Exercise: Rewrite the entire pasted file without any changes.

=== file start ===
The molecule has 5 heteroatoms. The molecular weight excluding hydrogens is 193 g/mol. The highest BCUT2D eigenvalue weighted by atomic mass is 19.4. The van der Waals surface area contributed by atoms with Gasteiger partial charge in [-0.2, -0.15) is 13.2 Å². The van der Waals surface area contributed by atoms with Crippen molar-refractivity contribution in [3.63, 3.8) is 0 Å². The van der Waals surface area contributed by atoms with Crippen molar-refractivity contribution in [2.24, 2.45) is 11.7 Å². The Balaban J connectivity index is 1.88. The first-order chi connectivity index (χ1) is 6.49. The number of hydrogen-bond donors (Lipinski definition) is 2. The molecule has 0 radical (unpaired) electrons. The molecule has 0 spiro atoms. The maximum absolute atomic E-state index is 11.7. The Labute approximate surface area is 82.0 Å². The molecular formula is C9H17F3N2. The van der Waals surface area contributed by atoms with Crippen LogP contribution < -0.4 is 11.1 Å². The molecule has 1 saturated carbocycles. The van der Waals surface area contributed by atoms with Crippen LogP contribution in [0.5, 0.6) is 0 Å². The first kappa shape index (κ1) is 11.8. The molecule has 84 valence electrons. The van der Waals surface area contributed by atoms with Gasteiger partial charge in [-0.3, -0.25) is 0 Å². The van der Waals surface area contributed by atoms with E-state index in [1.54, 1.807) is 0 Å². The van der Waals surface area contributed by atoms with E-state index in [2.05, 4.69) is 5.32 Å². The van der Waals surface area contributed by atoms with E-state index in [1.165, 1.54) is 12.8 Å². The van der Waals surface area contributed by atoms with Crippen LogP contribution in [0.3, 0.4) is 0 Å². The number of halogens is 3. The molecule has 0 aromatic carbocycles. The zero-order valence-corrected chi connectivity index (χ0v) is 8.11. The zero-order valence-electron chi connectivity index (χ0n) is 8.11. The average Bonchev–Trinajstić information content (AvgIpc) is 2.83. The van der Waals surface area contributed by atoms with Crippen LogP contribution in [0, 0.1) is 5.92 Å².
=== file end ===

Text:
The molecule has 5 heteroatoms. The molecular weight excluding hydrogens is 193 g/mol. The highest BCUT2D eigenvalue weighted by atomic mass is 19.4. The van der Waals surface area contributed by atoms with Gasteiger partial charge in [-0.2, -0.15) is 13.2 Å². The van der Waals surface area contributed by atoms with Crippen molar-refractivity contribution in [3.63, 3.8) is 0 Å². The van der Waals surface area contributed by atoms with Crippen molar-refractivity contribution in [2.24, 2.45) is 11.7 Å². The Balaban J connectivity index is 1.88. The first-order chi connectivity index (χ1) is 6.49. The number of hydrogen-bond donors (Lipinski definition) is 2. The molecule has 0 radical (unpaired) electrons. The molecule has 0 spiro atoms. The maximum absolute atomic E-state index is 11.7. The Labute approximate surface area is 82.0 Å². The molecular formula is C9H17F3N2. The van der Waals surface area contributed by atoms with Crippen LogP contribution < -0.4 is 11.1 Å². The molecule has 1 saturated carbocycles. The van der Waals surface area contributed by atoms with Crippen LogP contribution in [0.5, 0.6) is 0 Å². The first kappa shape index (κ1) is 11.8. The molecule has 84 valence electrons. The van der Waals surface area contributed by atoms with Gasteiger partial charge in [-0.3, -0.25) is 0 Å². The van der Waals surface area contributed by atoms with E-state index in [1.54, 1.807) is 0 Å². The van der Waals surface area contributed by atoms with E-state index in [2.05, 4.69) is 5.32 Å². The van der Waals surface area contributed by atoms with E-state index in [1.165, 1.54) is 12.8 Å². The van der Waals surface area contributed by atoms with Crippen LogP contribution in [0.3, 0.4) is 0 Å². The number of halogens is 3. The molecule has 0 aromatic carbocycles. The zero-order valence-corrected chi connectivity index (χ0v) is 8.11. The zero-order valence-electron chi connectivity index (χ0n) is 8.11. The average Bonchev–Trinajstić information content (AvgIpc) is 2.83. The van der Waals surface area contributed by atoms with Crippen LogP contribution in [0, 0.1) is 5.92 Å².